Ryan Malcolm knows what's up.
April 3, 2004 11:36 PM   Subscribe

In response to Justice Konrad von Finckenstein ruling that file sharing was legal in Canada (previously discussed here), Federal Heritage Minister Helene Scherrer has stated that "As minister of Canadian Heritage, I will, as quickly as possible, make changes to our copyright law".

The problem is that Canadian copyright law has been going through a slow and thoughtful reformation process. Since the unveiling of A Framework for Copyright Reform in 2001, a lot of progress has been made in updating the laws to reflect the needs and concerns of content producers, and the public domain. Now, however, it seems that all of this work may be bulldozed by Helene Scherrer, who declared her intentions at the Juno Awards last night.
posted by Jairus (11 comments total)
Concerned parties can contact the Copyright Policy Branch of the Department of Canadian Heritage at (819) 997-5638.
posted by Jairus at 11:37 PM on April 3, 2004

I wouldn't be surprised if this turns into an election issue. Seems like just the trick to motivate the dispasionate youth into voting against the ruling Liberals. I don't think there will be time to pass new law before either a spring or fall election (at the latest), but would the opposition conservatives come out in favour of file sharing to score points? Doesn't seem very corporate friendly, as goes the cliche.
posted by loquax at 1:23 AM on April 4, 2004

Here is some real analysis of the Canadian file sharing ruling. It is quite a stretch to say that file sharing has been made legal in Canada.
posted by sp dinsmoor at 10:04 AM on April 4, 2004

sp dinsmoor: From your analysis link:

"In summary, this case really does seem to say, as the media have reported, "Yeah, file sharing, of music only, not video nor other copyrighted material, is A-okay - go ahead, kids!" [and] "downloading a song for personal use does not amount to infringement" (emphasis mine)

Seems pretty legal to me.
posted by Jairus at 10:14 AM on April 4, 2004

loquax: We all know that crazy stunts to grab the attention of the hip kids is the domain of Jack Layton... Brace yourself for the Layton-Broadbent-Malcolm juggernaut of hip, new ideas! All the cool kids are gonna vote!
posted by Old Man Wilson at 10:31 AM on April 4, 2004

Jairus: The next sentence:
"But it's open to appeal, much of it actually comes down to procedural issues that CRIA could correct in future cases, and so I'm really dubious about how well it will stand as far as putting a stop to future lawsuits."
I wouldn't rely on this ruling to protect myself against a future suit for copyright infringement.
posted by sp dinsmoor at 11:50 AM on April 4, 2004

It comes as no surprise that a government representative comes out very shotgun rather than considerate in regard to the issue of copyright infringement. Sure she's making one group happy but in this instance there isn't even the appearance that numerous viewpoints and data are being considered. One of the leading principles, supposedly, in the modern "rational" society is to consider, debate, and research data and then draw conclusions and take appropriate action. Not so in this case (and numerous others of course). Statements and actions based on uncontested "facts" seem rather unchecked at the moment. Or have I just been incredibly naive?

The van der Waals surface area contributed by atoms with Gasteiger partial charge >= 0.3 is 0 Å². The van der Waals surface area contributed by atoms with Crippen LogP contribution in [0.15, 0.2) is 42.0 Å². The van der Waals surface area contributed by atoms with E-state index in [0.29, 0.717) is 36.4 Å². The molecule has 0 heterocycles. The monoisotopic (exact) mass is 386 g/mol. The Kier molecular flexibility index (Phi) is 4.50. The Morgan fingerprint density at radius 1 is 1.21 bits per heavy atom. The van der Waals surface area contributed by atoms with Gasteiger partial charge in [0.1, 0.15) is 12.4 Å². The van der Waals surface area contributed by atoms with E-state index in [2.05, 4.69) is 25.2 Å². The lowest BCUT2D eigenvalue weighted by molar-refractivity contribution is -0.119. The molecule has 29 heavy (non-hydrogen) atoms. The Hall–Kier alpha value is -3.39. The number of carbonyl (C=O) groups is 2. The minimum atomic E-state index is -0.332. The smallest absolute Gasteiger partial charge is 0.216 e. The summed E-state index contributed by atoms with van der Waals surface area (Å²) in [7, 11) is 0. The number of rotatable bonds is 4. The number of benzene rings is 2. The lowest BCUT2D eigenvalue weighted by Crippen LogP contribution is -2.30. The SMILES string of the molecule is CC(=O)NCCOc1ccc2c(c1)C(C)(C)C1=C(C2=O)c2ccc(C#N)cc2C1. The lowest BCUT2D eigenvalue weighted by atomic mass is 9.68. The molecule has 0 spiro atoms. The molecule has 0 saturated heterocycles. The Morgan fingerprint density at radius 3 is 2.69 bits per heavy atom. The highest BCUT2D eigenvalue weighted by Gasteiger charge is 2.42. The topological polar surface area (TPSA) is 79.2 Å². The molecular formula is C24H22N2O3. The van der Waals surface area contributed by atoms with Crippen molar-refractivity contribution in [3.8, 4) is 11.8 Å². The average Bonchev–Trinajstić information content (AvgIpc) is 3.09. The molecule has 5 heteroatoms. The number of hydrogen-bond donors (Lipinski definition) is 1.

Contrast this with a recent proposal to introduce mandatory retesting of drivers in Ontario and Alberta to improve safety. In both case, both Transportation Ministers have stated in effect that they have to see evidence that such testing will actually result in improved safety (rather than simply serving to increase revenue.)

I don't see Helene announcing that likewise, the fees for the levy on blank recording media will also be reduced or eliminated.
posted by juiceCake at 11:59 AM on April 4, 2004

It'd be ever so nice if we could treat our rabid politicians like we do rabid dogs.
posted by five fresh fish at 1:30 PM on April 4, 2004

"Copyrights have a value, and artists and songwriters would like to get paid for the use of their music..."
-Holger Peterson, president of Stony Plain Records.

I don't know whether to laugh or cry.
posted by Eamon at 3:25 PM on April 4, 2004

Turnabout is fair play. If industries that market copyrighted products want to keep their copyright, then they should be *required* to market that product.

I call it the "use it or lose it" copyright. A work, say a copyrighted musical performance *could* be renewable every five (5) years, but *only* if during that five (5) years, it had been offered for public sale to, let's say, the retail value of $500 as a minimum.

This means that the vast libraries of content that are owned, but never re-released, IF THEY WERE PROFITABLE, would be worth renewing their copyright BY OFFERING THEM UP FOR SALE.

If they were not profitable, it would not be worth it to try and sell $10,000 worth of that content--so the owner would let the copyright lapse.

What does this accomplish? First of all, a VAST amount of copyrighted material instantly becomes public domain. Second, the copyright becomes again what it was intended to be, a stimulus to business. Third, the much smaller amount of copyrighted works then become enforceable--with penalties to reflect infringement.
posted by kablam at 4:28 PM on April 4, 2004

The current copyright system is our society's Alzheimer's.
posted by five fresh fish at 10:21 AM on April 5, 2004

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